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House Maneuvers on Supplemental

House Democrats are likely to delay a vote on a $250 billion war-spending bill at least another week as they continue negotiations with the White House and see whether an unemployment insurance bill can garner a veto-proof majority quickly in both chambers.

If the $16 billion unemployment bill can pass both chambers overwhelmingly, Democrats could strip it from the supplemental and remove a sticking point with the administration, which has repeatedly threatened to veto the bill over unemployment benefits it considers too broad, along with other domestic spending.

Republicans privately conceded that the unemployment bill would get many GOP votes but said that helps give their Members cover politically because they will be free to vote yes.

Meanwhile, Democratic leaders have all but given up efforts to bring Blue Dogs along on a bill without offsets. Instead, negotiations are under way that could end up with an even more robust GI package because Bush has been pushing for a $16 billion provision allowing soldiers to transfer the education benefits to family members.

“I don’t think it’s moving this week,” House Rules Chairwoman Louise Slaughter (D-N.Y.) said on Tuesday.

House and Senate negotiators are “really stuck” on language relating to Bush administration Medicaid rules that critics claim would shift costs to state governments. Lawmakers have pushed for adding a provision to the war bill to delay all seven Medicaid rules from being implemented.

There was “a little bit of talk” about taking out three of the rules as part of a compromise, but “many of us were insisting on keeping all seven,” Slaughter said.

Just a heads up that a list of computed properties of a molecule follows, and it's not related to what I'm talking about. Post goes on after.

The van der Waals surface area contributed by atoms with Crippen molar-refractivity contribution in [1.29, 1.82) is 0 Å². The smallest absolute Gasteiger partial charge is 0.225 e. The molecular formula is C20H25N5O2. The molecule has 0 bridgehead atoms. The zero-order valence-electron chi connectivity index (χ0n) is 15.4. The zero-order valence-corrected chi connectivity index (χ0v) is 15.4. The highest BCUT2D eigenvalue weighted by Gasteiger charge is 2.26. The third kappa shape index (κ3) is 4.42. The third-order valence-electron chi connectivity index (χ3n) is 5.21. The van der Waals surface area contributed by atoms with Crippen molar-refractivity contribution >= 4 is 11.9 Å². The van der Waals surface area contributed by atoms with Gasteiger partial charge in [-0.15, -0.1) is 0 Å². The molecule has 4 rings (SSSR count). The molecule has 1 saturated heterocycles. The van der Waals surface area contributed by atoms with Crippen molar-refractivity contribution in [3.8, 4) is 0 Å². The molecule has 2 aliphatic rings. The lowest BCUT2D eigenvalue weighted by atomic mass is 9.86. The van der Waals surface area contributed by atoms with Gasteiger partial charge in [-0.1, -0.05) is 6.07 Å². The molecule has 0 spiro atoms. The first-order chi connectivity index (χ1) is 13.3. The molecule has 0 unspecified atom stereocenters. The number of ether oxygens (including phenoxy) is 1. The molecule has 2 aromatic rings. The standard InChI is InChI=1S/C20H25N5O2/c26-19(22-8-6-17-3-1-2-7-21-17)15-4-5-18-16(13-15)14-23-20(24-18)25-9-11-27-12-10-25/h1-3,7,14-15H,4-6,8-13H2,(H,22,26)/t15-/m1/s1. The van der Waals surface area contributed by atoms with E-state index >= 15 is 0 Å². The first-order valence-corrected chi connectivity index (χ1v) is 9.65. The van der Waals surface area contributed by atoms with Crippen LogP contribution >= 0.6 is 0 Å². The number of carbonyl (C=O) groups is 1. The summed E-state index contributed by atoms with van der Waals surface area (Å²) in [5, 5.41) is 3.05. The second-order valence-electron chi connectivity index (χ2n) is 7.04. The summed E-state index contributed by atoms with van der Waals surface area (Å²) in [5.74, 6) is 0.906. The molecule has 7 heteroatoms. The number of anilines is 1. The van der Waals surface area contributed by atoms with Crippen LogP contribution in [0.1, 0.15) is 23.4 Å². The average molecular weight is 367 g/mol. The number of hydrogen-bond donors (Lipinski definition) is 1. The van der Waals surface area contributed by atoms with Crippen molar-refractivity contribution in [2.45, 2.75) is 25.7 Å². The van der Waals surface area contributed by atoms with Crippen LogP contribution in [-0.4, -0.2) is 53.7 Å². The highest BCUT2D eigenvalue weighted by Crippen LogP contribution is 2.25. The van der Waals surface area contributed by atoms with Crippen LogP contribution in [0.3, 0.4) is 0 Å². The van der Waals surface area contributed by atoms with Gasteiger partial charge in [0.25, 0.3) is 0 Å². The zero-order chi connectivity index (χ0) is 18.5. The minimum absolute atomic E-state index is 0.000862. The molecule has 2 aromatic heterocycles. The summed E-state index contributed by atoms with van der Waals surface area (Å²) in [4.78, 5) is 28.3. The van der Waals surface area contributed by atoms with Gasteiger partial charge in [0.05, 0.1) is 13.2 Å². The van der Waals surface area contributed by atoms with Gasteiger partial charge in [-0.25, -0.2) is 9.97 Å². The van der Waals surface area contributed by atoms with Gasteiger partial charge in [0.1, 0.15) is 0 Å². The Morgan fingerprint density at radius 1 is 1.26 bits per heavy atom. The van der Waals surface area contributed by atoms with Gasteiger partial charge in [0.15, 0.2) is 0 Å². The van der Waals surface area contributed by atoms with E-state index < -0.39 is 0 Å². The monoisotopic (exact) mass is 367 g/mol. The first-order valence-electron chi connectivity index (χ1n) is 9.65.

Another sticking point continues to be how to pay for an expansive veterans’ benefits program and how to craft the 10-year, $52 billion provision with enough votes to pass in both chambers, the Rules chairwoman said.

The Blue Dog opposition to violating pay-as-you-go budget rules appeared likely to save the GOP from an awkward vote on a GI package that has been nominally opposed by President Bush and Sen. John McCain (R-Ariz.). A bill paid for by a tax increase is a nonstarter with Republicans and certain veto bait, and Democrats are intent on finishing the war bill now so that they can move on to other business.

House Majority Leader Steny Hoyer (D-Md.) said there was no doubt the House could pass a war bill but didn’t want to simply require another back-and-forth with the Senate.

“We want to pass a supplemental the White House can sign,” Hoyer said.

House Minority Whip Roy Blunt (R-Mo.) confirmed the two sides were talking. He said he was less optimistic than he was last week that there would be a quick resolution.

Blunt said Republicans could support a targeted unemployment measure that affects states with high jobless rates. He opposes the Democratic effort to extend unemployment benefits nationwide, arguing that approach could discourage people from seeking new jobs.

And a House Republican aide said the Democrats should be taken to task for waiting until weeks after Memorial Day to start negotiating with Republicans, as the Pentagon is on the verge of sending out furlough notices.

Democrats also came under fire for denying some internal transfer authority that the Pentagon has requested in lieu of the supplemental, but Democrats said the Pentagon will not be running out of money anytime soon.

Jennifer Bendery contributed to this report.

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